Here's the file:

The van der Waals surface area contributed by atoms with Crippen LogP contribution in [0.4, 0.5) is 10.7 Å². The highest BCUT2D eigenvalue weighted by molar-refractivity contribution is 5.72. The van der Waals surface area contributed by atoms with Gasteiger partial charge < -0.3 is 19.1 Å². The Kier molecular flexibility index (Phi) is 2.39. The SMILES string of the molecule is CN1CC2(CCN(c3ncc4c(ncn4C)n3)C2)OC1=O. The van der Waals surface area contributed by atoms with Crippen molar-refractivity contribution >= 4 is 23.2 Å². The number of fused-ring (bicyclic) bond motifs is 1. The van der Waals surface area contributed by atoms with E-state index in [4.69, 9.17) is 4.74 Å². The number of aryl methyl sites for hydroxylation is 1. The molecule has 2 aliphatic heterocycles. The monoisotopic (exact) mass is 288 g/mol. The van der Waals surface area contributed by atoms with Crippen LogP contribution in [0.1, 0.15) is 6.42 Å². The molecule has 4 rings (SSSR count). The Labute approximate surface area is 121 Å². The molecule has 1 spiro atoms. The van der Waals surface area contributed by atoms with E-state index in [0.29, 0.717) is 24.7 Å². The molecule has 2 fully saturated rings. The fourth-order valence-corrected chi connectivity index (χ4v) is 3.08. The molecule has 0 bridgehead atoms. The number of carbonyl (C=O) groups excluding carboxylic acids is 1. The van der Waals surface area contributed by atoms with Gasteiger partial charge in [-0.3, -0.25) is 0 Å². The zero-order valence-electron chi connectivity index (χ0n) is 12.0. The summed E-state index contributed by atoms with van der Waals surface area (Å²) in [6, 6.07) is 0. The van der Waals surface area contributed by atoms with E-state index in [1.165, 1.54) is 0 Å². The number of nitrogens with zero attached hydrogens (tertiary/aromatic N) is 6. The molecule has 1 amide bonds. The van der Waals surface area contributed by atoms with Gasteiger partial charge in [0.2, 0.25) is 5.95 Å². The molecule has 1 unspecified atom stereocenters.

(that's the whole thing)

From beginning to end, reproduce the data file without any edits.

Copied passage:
The van der Waals surface area contributed by atoms with Crippen LogP contribution in [0.4, 0.5) is 10.7 Å². The highest BCUT2D eigenvalue weighted by molar-refractivity contribution is 5.72. The van der Waals surface area contributed by atoms with Gasteiger partial charge < -0.3 is 19.1 Å². The Kier molecular flexibility index (Phi) is 2.39. The SMILES string of the molecule is CN1CC2(CCN(c3ncc4c(ncn4C)n3)C2)OC1=O. The van der Waals surface area contributed by atoms with Crippen molar-refractivity contribution >= 4 is 23.2 Å². The number of fused-ring (bicyclic) bond motifs is 1. The van der Waals surface area contributed by atoms with E-state index in [4.69, 9.17) is 4.74 Å². The number of aryl methyl sites for hydroxylation is 1. The molecule has 2 aliphatic heterocycles. The monoisotopic (exact) mass is 288 g/mol. The van der Waals surface area contributed by atoms with Crippen LogP contribution in [0.1, 0.15) is 6.42 Å². The molecule has 4 rings (SSSR count). The Labute approximate surface area is 121 Å². The molecule has 1 spiro atoms. The van der Waals surface area contributed by atoms with E-state index in [0.29, 0.717) is 24.7 Å². The molecule has 2 fully saturated rings. The fourth-order valence-corrected chi connectivity index (χ4v) is 3.08. The molecule has 0 bridgehead atoms. The number of carbonyl (C=O) groups excluding carboxylic acids is 1. The van der Waals surface area contributed by atoms with Gasteiger partial charge in [-0.3, -0.25) is 0 Å². The zero-order valence-electron chi connectivity index (χ0n) is 12.0. The summed E-state index contributed by atoms with van der Waals surface area (Å²) in [6, 6.07) is 0. The van der Waals surface area contributed by atoms with E-state index in [1.165, 1.54) is 0 Å². The number of nitrogens with zero attached hydrogens (tertiary/aromatic N) is 6. The molecule has 1 amide bonds. The van der Waals surface area contributed by atoms with Gasteiger partial charge in [0.2, 0.25) is 5.95 Å². The molecule has 1 unspecified atom stereocenters.